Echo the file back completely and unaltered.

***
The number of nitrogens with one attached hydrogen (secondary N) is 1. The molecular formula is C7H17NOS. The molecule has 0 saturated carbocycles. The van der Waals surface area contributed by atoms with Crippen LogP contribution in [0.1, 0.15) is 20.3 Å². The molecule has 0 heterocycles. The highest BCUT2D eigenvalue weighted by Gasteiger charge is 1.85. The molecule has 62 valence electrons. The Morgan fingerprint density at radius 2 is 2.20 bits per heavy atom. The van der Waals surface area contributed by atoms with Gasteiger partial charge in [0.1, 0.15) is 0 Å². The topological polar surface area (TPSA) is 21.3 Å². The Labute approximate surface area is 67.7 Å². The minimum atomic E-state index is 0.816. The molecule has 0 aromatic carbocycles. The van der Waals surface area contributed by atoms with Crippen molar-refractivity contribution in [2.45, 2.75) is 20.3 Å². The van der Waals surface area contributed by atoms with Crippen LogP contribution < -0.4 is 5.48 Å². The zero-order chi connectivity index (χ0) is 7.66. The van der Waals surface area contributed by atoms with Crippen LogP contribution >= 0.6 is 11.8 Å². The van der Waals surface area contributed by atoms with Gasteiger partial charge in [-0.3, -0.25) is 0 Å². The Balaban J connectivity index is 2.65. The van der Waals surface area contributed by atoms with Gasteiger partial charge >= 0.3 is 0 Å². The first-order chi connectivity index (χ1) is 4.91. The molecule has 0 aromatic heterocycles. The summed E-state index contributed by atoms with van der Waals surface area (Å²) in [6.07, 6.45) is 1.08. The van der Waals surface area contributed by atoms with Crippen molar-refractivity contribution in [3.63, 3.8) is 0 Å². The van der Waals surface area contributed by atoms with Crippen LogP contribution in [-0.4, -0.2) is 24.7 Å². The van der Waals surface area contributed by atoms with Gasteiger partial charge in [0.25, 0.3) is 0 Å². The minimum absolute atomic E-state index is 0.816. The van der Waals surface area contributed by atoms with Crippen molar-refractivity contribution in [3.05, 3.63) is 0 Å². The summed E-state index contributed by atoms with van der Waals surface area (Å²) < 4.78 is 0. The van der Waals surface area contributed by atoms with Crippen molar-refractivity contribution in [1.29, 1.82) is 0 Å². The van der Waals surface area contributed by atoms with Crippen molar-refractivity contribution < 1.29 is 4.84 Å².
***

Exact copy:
The number of nitrogens with one attached hydrogen (secondary N) is 1. The molecular formula is C7H17NOS. The molecule has 0 saturated carbocycles. The van der Waals surface area contributed by atoms with Crippen LogP contribution in [0.1, 0.15) is 20.3 Å². The molecule has 0 heterocycles. The highest BCUT2D eigenvalue weighted by Gasteiger charge is 1.85. The molecule has 62 valence electrons. The Morgan fingerprint density at radius 2 is 2.20 bits per heavy atom. The van der Waals surface area contributed by atoms with Gasteiger partial charge in [0.1, 0.15) is 0 Å². The topological polar surface area (TPSA) is 21.3 Å². The Labute approximate surface area is 67.7 Å². The minimum atomic E-state index is 0.816. The molecule has 0 aromatic carbocycles. The van der Waals surface area contributed by atoms with Crippen molar-refractivity contribution in [2.45, 2.75) is 20.3 Å². The van der Waals surface area contributed by atoms with Crippen LogP contribution < -0.4 is 5.48 Å². The zero-order chi connectivity index (χ0) is 7.66. The van der Waals surface area contributed by atoms with Crippen LogP contribution >= 0.6 is 11.8 Å². The van der Waals surface area contributed by atoms with Gasteiger partial charge in [-0.3, -0.25) is 0 Å². The Balaban J connectivity index is 2.65. The van der Waals surface area contributed by atoms with Gasteiger partial charge >= 0.3 is 0 Å². The first-order chi connectivity index (χ1) is 4.91. The molecule has 0 aromatic heterocycles. The summed E-state index contributed by atoms with van der Waals surface area (Å²) in [6.07, 6.45) is 1.08. The van der Waals surface area contributed by atoms with Crippen molar-refractivity contribution in [3.63, 3.8) is 0 Å². The van der Waals surface area contributed by atoms with Crippen LogP contribution in [-0.4, -0.2) is 24.7 Å². The van der Waals surface area contributed by atoms with Gasteiger partial charge in [0.25, 0.3) is 0 Å². The minimum absolute atomic E-state index is 0.816. The van der Waals surface area contributed by atoms with Crippen molar-refractivity contribution in [3.05, 3.63) is 0 Å². The summed E-state index contributed by atoms with van der Waals surface area (Å²) < 4.78 is 0. The van der Waals surface area contributed by atoms with Crippen molar-refractivity contribution in [1.29, 1.82) is 0 Å². The van der Waals surface area contributed by atoms with Crippen molar-refractivity contribution < 1.29 is 4.84 Å².